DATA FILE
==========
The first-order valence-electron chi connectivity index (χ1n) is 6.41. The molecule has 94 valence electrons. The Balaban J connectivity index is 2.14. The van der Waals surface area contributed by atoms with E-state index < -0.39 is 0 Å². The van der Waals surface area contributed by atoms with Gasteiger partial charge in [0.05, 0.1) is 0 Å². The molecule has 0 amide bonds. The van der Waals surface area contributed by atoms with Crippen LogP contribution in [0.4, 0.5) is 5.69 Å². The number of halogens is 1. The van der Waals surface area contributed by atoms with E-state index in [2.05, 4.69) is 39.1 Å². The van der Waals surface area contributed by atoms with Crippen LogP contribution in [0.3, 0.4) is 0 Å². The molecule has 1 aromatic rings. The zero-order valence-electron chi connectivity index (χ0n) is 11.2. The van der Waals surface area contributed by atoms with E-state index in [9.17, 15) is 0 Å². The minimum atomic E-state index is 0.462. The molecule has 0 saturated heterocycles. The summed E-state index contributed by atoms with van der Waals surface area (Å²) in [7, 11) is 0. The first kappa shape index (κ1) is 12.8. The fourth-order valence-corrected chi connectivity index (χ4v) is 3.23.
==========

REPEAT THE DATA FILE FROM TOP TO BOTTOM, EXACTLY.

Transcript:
The first-order valence-electron chi connectivity index (χ1n) is 6.41. The molecule has 94 valence electrons. The Balaban J connectivity index is 2.14. The van der Waals surface area contributed by atoms with E-state index < -0.39 is 0 Å². The van der Waals surface area contributed by atoms with Gasteiger partial charge in [0.05, 0.1) is 0 Å². The molecule has 0 amide bonds. The van der Waals surface area contributed by atoms with Crippen LogP contribution in [0.4, 0.5) is 5.69 Å². The number of halogens is 1. The van der Waals surface area contributed by atoms with E-state index in [2.05, 4.69) is 39.1 Å². The van der Waals surface area contributed by atoms with Crippen LogP contribution in [0.3, 0.4) is 0 Å². The molecule has 1 aromatic rings. The zero-order valence-electron chi connectivity index (χ0n) is 11.2. The van der Waals surface area contributed by atoms with E-state index in [9.17, 15) is 0 Å². The minimum atomic E-state index is 0.462. The molecule has 0 saturated heterocycles. The summed E-state index contributed by atoms with van der Waals surface area (Å²) in [7, 11) is 0. The first kappa shape index (κ1) is 12.8. The fourth-order valence-corrected chi connectivity index (χ4v) is 3.23.